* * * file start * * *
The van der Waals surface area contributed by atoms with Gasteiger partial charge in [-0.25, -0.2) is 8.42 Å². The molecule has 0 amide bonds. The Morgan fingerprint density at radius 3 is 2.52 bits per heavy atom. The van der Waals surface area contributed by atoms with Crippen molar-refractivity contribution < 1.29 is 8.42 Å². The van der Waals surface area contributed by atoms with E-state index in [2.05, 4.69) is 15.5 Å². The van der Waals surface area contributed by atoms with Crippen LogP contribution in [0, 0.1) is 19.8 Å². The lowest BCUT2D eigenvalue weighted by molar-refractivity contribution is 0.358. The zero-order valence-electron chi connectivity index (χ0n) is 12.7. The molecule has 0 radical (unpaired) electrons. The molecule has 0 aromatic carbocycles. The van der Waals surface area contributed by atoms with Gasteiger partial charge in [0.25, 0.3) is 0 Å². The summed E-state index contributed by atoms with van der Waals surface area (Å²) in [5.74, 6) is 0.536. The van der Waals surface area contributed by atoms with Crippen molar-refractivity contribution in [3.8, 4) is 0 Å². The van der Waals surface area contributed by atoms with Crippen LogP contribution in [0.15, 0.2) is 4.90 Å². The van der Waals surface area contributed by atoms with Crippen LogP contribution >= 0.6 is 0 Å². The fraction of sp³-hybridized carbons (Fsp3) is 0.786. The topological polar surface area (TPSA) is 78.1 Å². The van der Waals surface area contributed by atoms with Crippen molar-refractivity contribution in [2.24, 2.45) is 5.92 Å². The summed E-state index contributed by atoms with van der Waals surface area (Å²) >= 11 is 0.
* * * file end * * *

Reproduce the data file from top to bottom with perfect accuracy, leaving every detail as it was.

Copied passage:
The van der Waals surface area contributed by atoms with Gasteiger partial charge in [-0.25, -0.2) is 8.42 Å². The molecule has 0 amide bonds. The Morgan fingerprint density at radius 3 is 2.52 bits per heavy atom. The van der Waals surface area contributed by atoms with Crippen molar-refractivity contribution < 1.29 is 8.42 Å². The van der Waals surface area contributed by atoms with E-state index in [2.05, 4.69) is 15.5 Å². The van der Waals surface area contributed by atoms with Crippen LogP contribution in [0, 0.1) is 19.8 Å². The lowest BCUT2D eigenvalue weighted by molar-refractivity contribution is 0.358. The zero-order valence-electron chi connectivity index (χ0n) is 12.7. The molecule has 0 radical (unpaired) electrons. The molecule has 0 aromatic carbocycles. The van der Waals surface area contributed by atoms with Gasteiger partial charge in [0.25, 0.3) is 0 Å². The summed E-state index contributed by atoms with van der Waals surface area (Å²) in [5.74, 6) is 0.536. The van der Waals surface area contributed by atoms with Crippen molar-refractivity contribution in [3.8, 4) is 0 Å². The van der Waals surface area contributed by atoms with Crippen LogP contribution in [0.15, 0.2) is 4.90 Å². The van der Waals surface area contributed by atoms with Crippen LogP contribution >= 0.6 is 0 Å². The fraction of sp³-hybridized carbons (Fsp3) is 0.786. The topological polar surface area (TPSA) is 78.1 Å². The van der Waals surface area contributed by atoms with Crippen molar-refractivity contribution in [2.24, 2.45) is 5.92 Å². The summed E-state index contributed by atoms with van der Waals surface area (Å²) >= 11 is 0.